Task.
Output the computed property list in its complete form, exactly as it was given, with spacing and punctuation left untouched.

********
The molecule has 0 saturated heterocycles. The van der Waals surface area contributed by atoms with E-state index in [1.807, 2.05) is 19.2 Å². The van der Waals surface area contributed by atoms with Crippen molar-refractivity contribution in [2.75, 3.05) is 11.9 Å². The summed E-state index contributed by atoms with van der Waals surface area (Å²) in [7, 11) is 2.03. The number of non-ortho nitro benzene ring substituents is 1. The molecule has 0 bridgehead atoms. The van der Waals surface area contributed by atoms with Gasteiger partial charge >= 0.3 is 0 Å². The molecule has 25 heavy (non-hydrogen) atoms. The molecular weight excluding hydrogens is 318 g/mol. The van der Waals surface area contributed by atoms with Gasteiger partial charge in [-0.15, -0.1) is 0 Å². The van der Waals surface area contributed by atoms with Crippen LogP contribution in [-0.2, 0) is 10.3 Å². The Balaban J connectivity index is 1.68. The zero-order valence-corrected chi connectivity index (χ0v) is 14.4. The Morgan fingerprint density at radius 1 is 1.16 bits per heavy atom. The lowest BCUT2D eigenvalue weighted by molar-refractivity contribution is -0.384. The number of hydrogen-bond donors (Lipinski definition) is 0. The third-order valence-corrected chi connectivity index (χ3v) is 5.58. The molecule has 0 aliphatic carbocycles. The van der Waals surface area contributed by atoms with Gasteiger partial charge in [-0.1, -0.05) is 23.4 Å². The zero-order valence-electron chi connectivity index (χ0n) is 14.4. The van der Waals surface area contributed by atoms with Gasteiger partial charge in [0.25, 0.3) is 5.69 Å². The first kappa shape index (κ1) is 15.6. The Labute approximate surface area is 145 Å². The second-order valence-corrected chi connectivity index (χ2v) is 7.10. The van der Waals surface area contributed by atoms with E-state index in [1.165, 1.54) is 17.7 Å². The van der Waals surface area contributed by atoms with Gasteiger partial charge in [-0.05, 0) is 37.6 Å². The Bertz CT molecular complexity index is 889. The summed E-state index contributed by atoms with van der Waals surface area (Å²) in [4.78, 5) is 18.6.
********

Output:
The molecule has 0 saturated heterocycles. The van der Waals surface area contributed by atoms with E-state index in [1.807, 2.05) is 19.2 Å². The van der Waals surface area contributed by atoms with Crippen molar-refractivity contribution in [2.75, 3.05) is 11.9 Å². The summed E-state index contributed by atoms with van der Waals surface area (Å²) in [7, 11) is 2.03. The number of non-ortho nitro benzene ring substituents is 1. The molecule has 0 bridgehead atoms. The van der Waals surface area contributed by atoms with Gasteiger partial charge >= 0.3 is 0 Å². The molecule has 25 heavy (non-hydrogen) atoms. The molecular weight excluding hydrogens is 318 g/mol. The van der Waals surface area contributed by atoms with Gasteiger partial charge in [-0.15, -0.1) is 0 Å². The van der Waals surface area contributed by atoms with Crippen LogP contribution in [-0.2, 0) is 10.3 Å². The Balaban J connectivity index is 1.68. The zero-order valence-corrected chi connectivity index (χ0v) is 14.4. The Morgan fingerprint density at radius 1 is 1.16 bits per heavy atom. The lowest BCUT2D eigenvalue weighted by molar-refractivity contribution is -0.384. The number of hydrogen-bond donors (Lipinski definition) is 0. The third-order valence-corrected chi connectivity index (χ3v) is 5.58. The molecule has 0 aliphatic carbocycles. The van der Waals surface area contributed by atoms with Gasteiger partial charge in [-0.1, -0.05) is 23.4 Å². The zero-order valence-electron chi connectivity index (χ0n) is 14.4. The van der Waals surface area contributed by atoms with Gasteiger partial charge in [0.25, 0.3) is 5.69 Å². The first kappa shape index (κ1) is 15.6. The Labute approximate surface area is 145 Å². The second-order valence-corrected chi connectivity index (χ2v) is 7.10. The van der Waals surface area contributed by atoms with E-state index in [1.165, 1.54) is 17.7 Å². The van der Waals surface area contributed by atoms with Gasteiger partial charge in [-0.05, 0) is 37.6 Å². The Bertz CT molecular complexity index is 889. The summed E-state index contributed by atoms with van der Waals surface area (Å²) in [4.78, 5) is 18.6.